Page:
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Successful start-up of the anammox process in constructed wetland microcosms: influence of the electron acceptors on performance, microbial community, and functional genes

  • Huai Li
  • Zifang Chi
  • Baixing Yan
Research Article
  • 46 Downloads

Abstract

Nitrogen removal by anammox process has been recognized as efficient, cost-effective, and low-energy alternative removal. The longer start-up periods of anammox process hindered the widespread application of anammox-based technology. In this study, four identical unplanted subsurface-flow constructed wetlands (USFCWs) were built up to investigate the effects of electron acceptors (Fe3+, Mn4+, SO42−) on the start-up of anammox process. Results indicated that the start-up time of anammox process was shortened to 105 days in R1 (with Fe3+ addition) and 110 days in R2 (with Mn4+ addition) with nitrogen removal efficiencies of above 75%, compared with 148 days in R0 (control). The addition of SO42− had no significant effect on start-up process. High-throughput sequencing results demonstrated that Shannon index increased significantly from 2.87 (R0) to 5.08 (R1) and 5.00 (R2), and the relative abundance of Candidatus Anammoxoglobus rose from 3.6 to 5.3% in R1. Denitratisoma increased significantly in R2 under addition of Mn4+, which was beneficial for the occurrence of anammox process. The functional genes that related to signal transduction mechanisms and secondary metabolite biosynthesis, transport, and catabolism were upregulated after addition of electron acceptors. These results demonstrated that adding electron acceptors Fe3+ or Mn4+ could be an effective way to accelerate the start-up of anammox process.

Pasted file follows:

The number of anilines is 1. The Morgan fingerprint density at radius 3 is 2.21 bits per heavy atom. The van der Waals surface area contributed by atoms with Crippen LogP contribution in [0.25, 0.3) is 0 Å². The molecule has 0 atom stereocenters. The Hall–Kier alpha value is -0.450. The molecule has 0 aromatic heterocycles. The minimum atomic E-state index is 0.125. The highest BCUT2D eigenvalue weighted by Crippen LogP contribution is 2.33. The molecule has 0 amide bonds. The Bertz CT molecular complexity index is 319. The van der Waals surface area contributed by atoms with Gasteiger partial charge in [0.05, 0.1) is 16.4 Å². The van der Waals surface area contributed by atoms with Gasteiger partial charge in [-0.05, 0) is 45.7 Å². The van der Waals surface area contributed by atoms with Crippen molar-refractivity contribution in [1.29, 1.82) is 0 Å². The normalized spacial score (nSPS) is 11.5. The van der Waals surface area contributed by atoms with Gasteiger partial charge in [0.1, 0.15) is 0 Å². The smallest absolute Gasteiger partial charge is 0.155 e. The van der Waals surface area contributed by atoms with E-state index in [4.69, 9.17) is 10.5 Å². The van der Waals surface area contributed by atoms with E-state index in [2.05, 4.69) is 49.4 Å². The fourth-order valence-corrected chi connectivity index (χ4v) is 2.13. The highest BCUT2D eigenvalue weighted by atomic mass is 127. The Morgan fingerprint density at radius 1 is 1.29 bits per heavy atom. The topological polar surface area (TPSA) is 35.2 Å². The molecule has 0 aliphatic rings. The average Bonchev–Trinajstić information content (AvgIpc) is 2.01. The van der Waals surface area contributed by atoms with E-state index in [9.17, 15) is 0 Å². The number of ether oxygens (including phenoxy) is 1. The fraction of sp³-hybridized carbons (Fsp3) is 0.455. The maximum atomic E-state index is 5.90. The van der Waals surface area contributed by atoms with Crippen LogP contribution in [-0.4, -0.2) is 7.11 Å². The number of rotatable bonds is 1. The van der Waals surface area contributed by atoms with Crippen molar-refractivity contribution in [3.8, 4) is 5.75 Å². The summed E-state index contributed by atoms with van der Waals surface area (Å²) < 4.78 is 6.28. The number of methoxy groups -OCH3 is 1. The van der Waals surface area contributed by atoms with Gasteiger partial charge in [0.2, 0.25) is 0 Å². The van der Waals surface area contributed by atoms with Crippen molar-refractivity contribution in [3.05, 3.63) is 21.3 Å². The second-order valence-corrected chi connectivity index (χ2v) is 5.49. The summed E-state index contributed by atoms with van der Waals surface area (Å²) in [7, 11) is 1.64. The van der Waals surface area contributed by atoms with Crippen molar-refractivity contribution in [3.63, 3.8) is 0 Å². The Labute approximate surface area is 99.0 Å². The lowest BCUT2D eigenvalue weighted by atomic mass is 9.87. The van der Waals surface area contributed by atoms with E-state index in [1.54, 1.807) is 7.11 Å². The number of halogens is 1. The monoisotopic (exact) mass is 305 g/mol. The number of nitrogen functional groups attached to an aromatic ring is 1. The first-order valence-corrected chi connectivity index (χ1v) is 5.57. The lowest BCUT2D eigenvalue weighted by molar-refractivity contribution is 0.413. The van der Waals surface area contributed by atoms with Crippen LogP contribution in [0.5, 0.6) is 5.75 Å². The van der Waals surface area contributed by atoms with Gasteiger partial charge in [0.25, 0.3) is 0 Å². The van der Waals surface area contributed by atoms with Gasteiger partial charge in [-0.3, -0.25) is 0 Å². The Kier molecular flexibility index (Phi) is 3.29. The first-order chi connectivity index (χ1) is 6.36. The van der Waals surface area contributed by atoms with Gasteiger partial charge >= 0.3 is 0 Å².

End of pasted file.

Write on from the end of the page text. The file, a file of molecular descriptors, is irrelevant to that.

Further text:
Graphical abstract

Keywords

Anammox Electron acceptors Microbial community Functional genes Start-up 

Notes

Funding information

This work was financially supported by the National Key R&D Program of China (No. 2018YFD0800904; No. 2017YFC0505901), National Natural Science Foundation of China (No. 41401548; No. 41772244), and China Scholarship Council (Nos. 201804910339 and 201806175055). The study is supported by Key Laboratory of Groundwater Resources and Environment, Ministry of Education.

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Copyright information

© Springer-Verlag GmbH Germany, part of Springer Nature 2019

Authors and Affiliations

  1. 1.Key Laboratory of Wetland Ecology and Environment, Northeast Institute of Geography and AgroecologyChinese Academy of SciencesChangchunPeople’s Republic of China
  2. 2.Key Lab of Groundwater Resources and Environment, Ministry of EducationJilin UniversityChangchunPeople’s Republic of China

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